The Board of Trustees met once again this semester, this time drawing a large crowd to the Penn Stater Conference Center.
The last time the board met was Oct. 26, to give a legal subcommittee the approval of handling the lawsuits filed against the university in relation to the Jerry Sandusky child sex abuse case.
On the agenda for the meeting was a report from the Academic Affairs and Student Life Committee, which was set to talk about a student debt and financial literacy program.
Vice chair of the committee, Peter Khoury, gave the report and said that it is evident the university needs to measure the level of financial literacy amongst students.
Credit card debt for more than 20 percent of graduating seniors has reached $7,000, Khoury said, and even student loan debt has reached well above the national average.
Khoury said he has talked with other students to begin an effort to educate students on the debt crisis. He looks to have an orientation for incoming students and their parents as well as online modules for students. All of this will be complemented, he said, by a potential marketing campaign.
Assistant Vice President for Undergraduate Education and Director for Student Aid Anna Griswold said that last year 66 percent of the graduating students graduated with student loan debt. The average for Penn State is $35,101, she said, and the national average is $26,600.
Griswold also said that 80 percent of Penn State students are in need of some type of financial aid and received it.
For the fall semester, Executive Director for Undergraduate Admissions Anne Rohrbach reported that the total enrollment for all Penn State campuses and programs was 96,562 students, a slight increase from the previous year.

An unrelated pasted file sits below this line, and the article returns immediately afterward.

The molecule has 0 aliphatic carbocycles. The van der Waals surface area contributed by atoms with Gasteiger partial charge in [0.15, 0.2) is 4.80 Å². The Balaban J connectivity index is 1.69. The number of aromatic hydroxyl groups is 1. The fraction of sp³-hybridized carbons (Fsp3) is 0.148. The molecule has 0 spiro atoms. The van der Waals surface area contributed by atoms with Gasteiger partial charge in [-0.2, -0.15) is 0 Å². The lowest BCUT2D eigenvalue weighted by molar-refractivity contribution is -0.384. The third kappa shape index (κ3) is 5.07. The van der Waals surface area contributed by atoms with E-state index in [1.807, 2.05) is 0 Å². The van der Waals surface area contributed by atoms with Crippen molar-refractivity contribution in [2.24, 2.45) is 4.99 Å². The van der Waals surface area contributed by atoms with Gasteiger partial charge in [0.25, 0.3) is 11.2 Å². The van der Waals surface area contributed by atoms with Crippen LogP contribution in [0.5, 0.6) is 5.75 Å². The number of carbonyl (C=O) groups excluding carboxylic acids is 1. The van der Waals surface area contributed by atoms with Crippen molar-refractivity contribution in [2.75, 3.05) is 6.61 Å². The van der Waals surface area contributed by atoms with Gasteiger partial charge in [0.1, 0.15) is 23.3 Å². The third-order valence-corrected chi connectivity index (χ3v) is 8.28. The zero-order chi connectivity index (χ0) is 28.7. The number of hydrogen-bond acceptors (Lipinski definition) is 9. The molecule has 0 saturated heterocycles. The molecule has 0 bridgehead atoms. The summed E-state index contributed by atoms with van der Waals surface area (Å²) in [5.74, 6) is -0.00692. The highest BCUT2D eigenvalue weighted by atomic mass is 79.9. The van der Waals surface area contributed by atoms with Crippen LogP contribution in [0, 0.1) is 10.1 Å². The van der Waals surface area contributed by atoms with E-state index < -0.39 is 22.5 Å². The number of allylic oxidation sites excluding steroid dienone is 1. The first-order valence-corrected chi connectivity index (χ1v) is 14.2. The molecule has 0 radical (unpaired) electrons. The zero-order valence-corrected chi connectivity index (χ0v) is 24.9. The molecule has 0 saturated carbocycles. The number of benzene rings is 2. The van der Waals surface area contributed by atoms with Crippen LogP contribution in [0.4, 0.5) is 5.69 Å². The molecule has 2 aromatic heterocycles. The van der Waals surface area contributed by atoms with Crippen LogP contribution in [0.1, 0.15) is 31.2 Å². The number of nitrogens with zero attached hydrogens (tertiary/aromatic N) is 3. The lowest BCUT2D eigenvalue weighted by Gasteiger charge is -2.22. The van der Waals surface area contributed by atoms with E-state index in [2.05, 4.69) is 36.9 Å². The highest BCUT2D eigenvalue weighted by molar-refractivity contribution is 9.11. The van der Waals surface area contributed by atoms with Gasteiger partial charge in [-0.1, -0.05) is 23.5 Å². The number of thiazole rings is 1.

But, for the 2013-2014 school year, application numbers have been down. A similar statistic to 2009 – about 27,000 applications – have been received from the university thus far.
Chairwoman of the Board Karen Peetz said that one could assume that this number could be due to the past year’s events but heard rumors that other Big Ten universities are experiencing similar drops in applications.
Senior Vice President for Finance and Business David Gray spoke on points of plant projects around the university.
Old Main, which was built in the late 1920s, is in need of heating system in the basement of the building, Gray said. The university also looks to renovate the restrooms, the frescoes and parts of the lobby, he said. The entire project should be completed in the fall of 2013 for a total of $11 million.
Penn State’s Rec Hall will also see changes to its venue come fall. Air conditioning will be installed on the main gymnasium floor, where several sporting events are held, by the fall semester of 2013, he said.
The West Campus Steam Plant looks to be remodeled and converted to natural gas. The conversion from coal to natural gas, Gray said, would save the university about $5 million per year and would be completed entirely by December of 2017.
Gray also mentioned the renovations for the Health and Human Development Building, located near the nearly finished Biobehavioral Health Building. Both buildings under construction will cost the university $58 million.
Also on the agenda, Associate Vice President for Finance and Corporate Controller Joe Doncsecz gave a report on the university’s financial statements. For the first time, the university’s balance sheet reached $10 billion, due to projects such as the Millennium Science Complex and the Children’s Hospital in Hershey, but the financial condition remains “sound,” he said.